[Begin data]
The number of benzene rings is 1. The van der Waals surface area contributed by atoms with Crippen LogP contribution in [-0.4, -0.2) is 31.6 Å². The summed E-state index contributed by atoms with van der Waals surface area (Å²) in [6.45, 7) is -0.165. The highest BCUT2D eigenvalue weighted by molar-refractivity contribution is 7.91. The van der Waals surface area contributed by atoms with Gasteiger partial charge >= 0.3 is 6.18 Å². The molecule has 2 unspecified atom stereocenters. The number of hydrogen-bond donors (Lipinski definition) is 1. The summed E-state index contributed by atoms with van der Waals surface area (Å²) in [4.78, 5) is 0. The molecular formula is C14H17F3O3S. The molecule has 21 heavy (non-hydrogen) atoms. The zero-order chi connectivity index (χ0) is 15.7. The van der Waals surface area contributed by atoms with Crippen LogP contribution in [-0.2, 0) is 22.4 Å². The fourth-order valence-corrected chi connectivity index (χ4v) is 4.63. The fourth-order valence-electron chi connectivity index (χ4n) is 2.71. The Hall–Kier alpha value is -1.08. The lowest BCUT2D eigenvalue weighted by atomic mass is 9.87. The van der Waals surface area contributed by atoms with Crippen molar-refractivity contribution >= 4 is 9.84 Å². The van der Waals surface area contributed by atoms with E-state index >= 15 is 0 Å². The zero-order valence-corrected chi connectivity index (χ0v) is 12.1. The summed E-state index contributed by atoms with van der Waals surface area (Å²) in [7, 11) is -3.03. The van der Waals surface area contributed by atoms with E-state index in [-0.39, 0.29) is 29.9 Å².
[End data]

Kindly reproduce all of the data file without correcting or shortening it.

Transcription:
The number of benzene rings is 1. The van der Waals surface area contributed by atoms with Crippen LogP contribution in [-0.4, -0.2) is 31.6 Å². The summed E-state index contributed by atoms with van der Waals surface area (Å²) in [6.45, 7) is -0.165. The highest BCUT2D eigenvalue weighted by molar-refractivity contribution is 7.91. The van der Waals surface area contributed by atoms with Gasteiger partial charge >= 0.3 is 6.18 Å². The molecule has 2 unspecified atom stereocenters. The number of hydrogen-bond donors (Lipinski definition) is 1. The summed E-state index contributed by atoms with van der Waals surface area (Å²) in [4.78, 5) is 0. The molecular formula is C14H17F3O3S. The molecule has 21 heavy (non-hydrogen) atoms. The zero-order chi connectivity index (χ0) is 15.7. The van der Waals surface area contributed by atoms with Crippen LogP contribution in [-0.2, 0) is 22.4 Å². The fourth-order valence-corrected chi connectivity index (χ4v) is 4.63. The fourth-order valence-electron chi connectivity index (χ4n) is 2.71. The Hall–Kier alpha value is -1.08. The lowest BCUT2D eigenvalue weighted by atomic mass is 9.87. The van der Waals surface area contributed by atoms with Crippen molar-refractivity contribution >= 4 is 9.84 Å². The van der Waals surface area contributed by atoms with E-state index >= 15 is 0 Å². The zero-order valence-corrected chi connectivity index (χ0v) is 12.1. The summed E-state index contributed by atoms with van der Waals surface area (Å²) in [7, 11) is -3.03. The van der Waals surface area contributed by atoms with E-state index in [-0.39, 0.29) is 29.9 Å².